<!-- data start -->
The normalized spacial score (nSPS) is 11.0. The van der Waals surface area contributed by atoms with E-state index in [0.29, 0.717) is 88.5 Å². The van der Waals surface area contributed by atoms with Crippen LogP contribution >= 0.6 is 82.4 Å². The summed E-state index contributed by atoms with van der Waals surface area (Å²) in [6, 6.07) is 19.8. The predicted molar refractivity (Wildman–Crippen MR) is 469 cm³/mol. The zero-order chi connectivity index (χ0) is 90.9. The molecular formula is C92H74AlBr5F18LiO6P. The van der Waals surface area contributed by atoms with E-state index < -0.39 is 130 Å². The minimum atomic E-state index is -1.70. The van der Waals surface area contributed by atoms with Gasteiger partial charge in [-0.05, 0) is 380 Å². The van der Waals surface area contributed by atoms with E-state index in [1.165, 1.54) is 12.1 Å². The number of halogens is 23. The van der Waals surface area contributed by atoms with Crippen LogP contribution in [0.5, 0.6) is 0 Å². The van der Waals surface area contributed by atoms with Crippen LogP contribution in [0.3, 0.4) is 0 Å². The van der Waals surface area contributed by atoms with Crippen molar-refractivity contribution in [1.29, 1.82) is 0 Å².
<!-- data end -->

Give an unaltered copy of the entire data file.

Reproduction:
The normalized spacial score (nSPS) is 11.0. The van der Waals surface area contributed by atoms with E-state index in [0.29, 0.717) is 88.5 Å². The van der Waals surface area contributed by atoms with Crippen LogP contribution >= 0.6 is 82.4 Å². The summed E-state index contributed by atoms with van der Waals surface area (Å²) in [6, 6.07) is 19.8. The predicted molar refractivity (Wildman–Crippen MR) is 469 cm³/mol. The zero-order chi connectivity index (χ0) is 90.9. The molecular formula is C92H74AlBr5F18LiO6P. The van der Waals surface area contributed by atoms with E-state index < -0.39 is 130 Å². The minimum atomic E-state index is -1.70. The van der Waals surface area contributed by atoms with Gasteiger partial charge in [-0.05, 0) is 380 Å². The van der Waals surface area contributed by atoms with E-state index in [1.165, 1.54) is 12.1 Å². The number of halogens is 23. The van der Waals surface area contributed by atoms with Crippen LogP contribution in [0.5, 0.6) is 0 Å². The van der Waals surface area contributed by atoms with Crippen LogP contribution in [0.3, 0.4) is 0 Å². The van der Waals surface area contributed by atoms with Crippen molar-refractivity contribution in [1.29, 1.82) is 0 Å².